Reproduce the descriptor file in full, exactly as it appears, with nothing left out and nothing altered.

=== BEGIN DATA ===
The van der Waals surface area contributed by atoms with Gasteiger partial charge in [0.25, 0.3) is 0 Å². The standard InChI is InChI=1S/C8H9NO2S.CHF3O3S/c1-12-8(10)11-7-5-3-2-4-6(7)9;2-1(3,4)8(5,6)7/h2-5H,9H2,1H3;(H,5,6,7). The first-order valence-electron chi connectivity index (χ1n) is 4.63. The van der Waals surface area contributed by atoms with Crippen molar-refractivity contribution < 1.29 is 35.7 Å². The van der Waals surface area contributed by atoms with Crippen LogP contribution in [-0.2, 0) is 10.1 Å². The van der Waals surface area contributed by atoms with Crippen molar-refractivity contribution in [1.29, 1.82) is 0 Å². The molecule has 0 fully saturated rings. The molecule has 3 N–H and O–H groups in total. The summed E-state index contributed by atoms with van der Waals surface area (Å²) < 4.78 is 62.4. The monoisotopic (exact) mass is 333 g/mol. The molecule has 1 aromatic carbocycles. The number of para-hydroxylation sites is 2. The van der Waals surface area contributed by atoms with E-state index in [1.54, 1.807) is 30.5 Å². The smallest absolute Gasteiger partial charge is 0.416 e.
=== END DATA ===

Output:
The van der Waals surface area contributed by atoms with Gasteiger partial charge in [0.25, 0.3) is 0 Å². The standard InChI is InChI=1S/C8H9NO2S.CHF3O3S/c1-12-8(10)11-7-5-3-2-4-6(7)9;2-1(3,4)8(5,6)7/h2-5H,9H2,1H3;(H,5,6,7). The first-order valence-electron chi connectivity index (χ1n) is 4.63. The van der Waals surface area contributed by atoms with Crippen molar-refractivity contribution < 1.29 is 35.7 Å². The van der Waals surface area contributed by atoms with Crippen LogP contribution in [-0.2, 0) is 10.1 Å². The van der Waals surface area contributed by atoms with Crippen molar-refractivity contribution in [1.29, 1.82) is 0 Å². The molecule has 0 fully saturated rings. The molecule has 3 N–H and O–H groups in total. The summed E-state index contributed by atoms with van der Waals surface area (Å²) < 4.78 is 62.4. The monoisotopic (exact) mass is 333 g/mol. The molecule has 1 aromatic carbocycles. The number of para-hydroxylation sites is 2. The van der Waals surface area contributed by atoms with E-state index in [1.54, 1.807) is 30.5 Å². The smallest absolute Gasteiger partial charge is 0.416 e.